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Purpose of ThreadLocal in Java and When to Use ThreadLocal

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Purpose of ThreadLocal in Java and When to Use ThreadLocal

ThreadLocal is a simple way to have per-thread data that cannot be accessed concurrently by other threads, without requiring great effort or design compromises.

· Java Zone
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ThreadLocal is a simple, flexible way to have per-thread data that cannot be accessed concurrently by other threads, without requiring great effort or design compromises.

A thread is a unit of execution and so multiple thread can execute the same code at the same time. If multiple threads execute on an object/instance at the same time they will share the instance variables. Each thread will have its own local variables but it is difficult to share these across objects without passing parameters.

It is best explained by way of an example. Say you have a Servlet that gets the logged in user and then executes some code.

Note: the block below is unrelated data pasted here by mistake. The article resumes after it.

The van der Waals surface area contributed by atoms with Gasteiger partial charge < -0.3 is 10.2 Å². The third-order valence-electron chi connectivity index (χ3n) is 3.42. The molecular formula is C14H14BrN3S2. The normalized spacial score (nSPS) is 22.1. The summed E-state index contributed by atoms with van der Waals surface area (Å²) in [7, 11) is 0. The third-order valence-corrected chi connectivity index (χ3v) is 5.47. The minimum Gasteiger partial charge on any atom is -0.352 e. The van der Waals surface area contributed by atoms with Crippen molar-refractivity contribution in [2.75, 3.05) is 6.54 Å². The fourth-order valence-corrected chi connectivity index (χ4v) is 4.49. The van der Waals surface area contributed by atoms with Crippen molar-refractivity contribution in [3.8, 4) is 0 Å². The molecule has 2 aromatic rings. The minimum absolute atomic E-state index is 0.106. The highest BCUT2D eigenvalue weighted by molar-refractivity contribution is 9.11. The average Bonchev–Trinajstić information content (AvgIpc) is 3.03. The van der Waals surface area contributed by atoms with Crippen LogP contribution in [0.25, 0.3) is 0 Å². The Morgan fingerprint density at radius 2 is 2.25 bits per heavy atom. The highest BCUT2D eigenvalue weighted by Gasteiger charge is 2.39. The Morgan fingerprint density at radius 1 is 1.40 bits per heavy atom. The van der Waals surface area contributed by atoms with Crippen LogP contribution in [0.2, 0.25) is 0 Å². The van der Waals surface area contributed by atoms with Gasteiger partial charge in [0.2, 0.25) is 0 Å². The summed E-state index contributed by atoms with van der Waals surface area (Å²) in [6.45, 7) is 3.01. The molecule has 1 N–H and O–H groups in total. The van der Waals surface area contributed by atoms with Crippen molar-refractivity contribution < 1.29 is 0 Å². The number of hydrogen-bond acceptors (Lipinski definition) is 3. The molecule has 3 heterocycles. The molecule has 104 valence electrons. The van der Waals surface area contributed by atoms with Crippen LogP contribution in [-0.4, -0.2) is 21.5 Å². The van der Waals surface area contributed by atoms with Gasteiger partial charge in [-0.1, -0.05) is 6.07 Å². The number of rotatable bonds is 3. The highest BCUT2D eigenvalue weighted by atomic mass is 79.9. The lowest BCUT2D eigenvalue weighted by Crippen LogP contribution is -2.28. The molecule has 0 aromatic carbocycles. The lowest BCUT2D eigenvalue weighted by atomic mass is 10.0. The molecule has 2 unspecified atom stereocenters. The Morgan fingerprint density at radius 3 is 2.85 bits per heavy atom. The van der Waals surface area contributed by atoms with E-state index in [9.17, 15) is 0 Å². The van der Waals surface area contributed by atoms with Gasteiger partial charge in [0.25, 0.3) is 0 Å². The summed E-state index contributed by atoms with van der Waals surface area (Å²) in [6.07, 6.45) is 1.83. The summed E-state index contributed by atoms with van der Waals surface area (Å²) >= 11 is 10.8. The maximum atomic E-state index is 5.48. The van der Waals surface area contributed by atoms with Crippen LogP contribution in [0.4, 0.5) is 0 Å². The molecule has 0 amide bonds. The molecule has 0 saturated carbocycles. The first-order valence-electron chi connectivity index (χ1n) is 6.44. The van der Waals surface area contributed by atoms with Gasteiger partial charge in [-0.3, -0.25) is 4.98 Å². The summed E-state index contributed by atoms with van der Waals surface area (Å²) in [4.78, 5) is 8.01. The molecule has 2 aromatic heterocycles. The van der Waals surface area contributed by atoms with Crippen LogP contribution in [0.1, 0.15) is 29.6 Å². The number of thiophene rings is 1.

doGet(HttpServletRequest req, HttpServletResponse resp) {
  User user = getLoggedInUser(req);
  doSomething()
  doSomethingElse()
  renderResponse(resp)
}

Now what happens if the doSomething() methods needs access to the user object? You can't make the user object an instance or static variable because each thread will then use the same user object. You could pass the user object around as a parameter but this quickly becomes messy and leaks user objects into every method call:

doGet(HttpServletRequest req, HttpServletResponse resp) {
  User user = getLoggedInUser(req);
  doSomething(user)
  doSomethingElse(user)
  renderResponse(resp,user)
}

A more elegant solution is to put the user object into a ThreadLocal

doGet(HttpServletRequest req, HttpServletResponse resp) {
  User user = getLoggedInUser(req);
  StaticClass.getThreadLocal().set(user)
  try {
    doSomething()
    doSomethingElse()
    renderResponse(resp)
  }
  finally {
    StaticClass.getThreadLocal().remove()
  }
}

Now any code that requires the user object at any time can get hold of it by extracting it from the thread local, without needing to resort to those pesky extra parameters:

User user = StaticClass.getThreadLocal().get()

If you use this approach be mindful to remove the objects again in a finally block. Otherwise the user object might hang around in environments that use a Thread Pool (like Tomcat app server).

 The code for static class

class StaticClass {
  static private ThreadLocal threadLocal = new ThreadLocal<User>();
  static getThreadLocal() {
    return threadLocal;
  }
}

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Topics:
java ,threadlocal ,threading

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